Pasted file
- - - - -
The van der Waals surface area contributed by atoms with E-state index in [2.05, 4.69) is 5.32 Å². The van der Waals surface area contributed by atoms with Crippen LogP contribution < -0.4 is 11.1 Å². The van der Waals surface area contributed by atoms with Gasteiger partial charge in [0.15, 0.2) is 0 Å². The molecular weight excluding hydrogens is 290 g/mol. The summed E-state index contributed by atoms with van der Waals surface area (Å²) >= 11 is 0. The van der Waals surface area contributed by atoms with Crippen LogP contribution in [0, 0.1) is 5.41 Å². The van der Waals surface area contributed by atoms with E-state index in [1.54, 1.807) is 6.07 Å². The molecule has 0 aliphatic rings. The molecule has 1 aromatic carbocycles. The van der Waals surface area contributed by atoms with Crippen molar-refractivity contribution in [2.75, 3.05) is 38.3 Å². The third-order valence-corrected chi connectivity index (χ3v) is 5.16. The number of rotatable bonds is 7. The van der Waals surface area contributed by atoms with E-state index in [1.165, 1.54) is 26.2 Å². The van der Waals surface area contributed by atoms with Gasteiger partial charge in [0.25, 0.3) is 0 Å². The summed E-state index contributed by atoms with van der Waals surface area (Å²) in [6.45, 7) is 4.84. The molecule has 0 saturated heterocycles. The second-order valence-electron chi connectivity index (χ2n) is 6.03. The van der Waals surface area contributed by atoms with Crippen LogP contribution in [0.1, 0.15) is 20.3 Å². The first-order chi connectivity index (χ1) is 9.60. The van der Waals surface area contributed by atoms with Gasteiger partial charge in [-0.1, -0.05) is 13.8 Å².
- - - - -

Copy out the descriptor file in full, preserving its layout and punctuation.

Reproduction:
The van der Waals surface area contributed by atoms with E-state index in [2.05, 4.69) is 5.32 Å². The van der Waals surface area contributed by atoms with Crippen LogP contribution < -0.4 is 11.1 Å². The van der Waals surface area contributed by atoms with Gasteiger partial charge in [0.15, 0.2) is 0 Å². The molecular weight excluding hydrogens is 290 g/mol. The summed E-state index contributed by atoms with van der Waals surface area (Å²) >= 11 is 0. The van der Waals surface area contributed by atoms with Crippen LogP contribution in [0, 0.1) is 5.41 Å². The van der Waals surface area contributed by atoms with E-state index in [1.54, 1.807) is 6.07 Å². The molecule has 0 aliphatic rings. The molecule has 1 aromatic carbocycles. The van der Waals surface area contributed by atoms with Crippen molar-refractivity contribution in [2.75, 3.05) is 38.3 Å². The third-order valence-corrected chi connectivity index (χ3v) is 5.16. The number of rotatable bonds is 7. The van der Waals surface area contributed by atoms with E-state index in [1.165, 1.54) is 26.2 Å². The van der Waals surface area contributed by atoms with Gasteiger partial charge in [0.25, 0.3) is 0 Å². The summed E-state index contributed by atoms with van der Waals surface area (Å²) in [6.45, 7) is 4.84. The molecule has 0 saturated heterocycles. The second-order valence-electron chi connectivity index (χ2n) is 6.03. The van der Waals surface area contributed by atoms with Crippen LogP contribution in [0.1, 0.15) is 20.3 Å². The first-order chi connectivity index (χ1) is 9.60. The van der Waals surface area contributed by atoms with Gasteiger partial charge in [-0.1, -0.05) is 13.8 Å².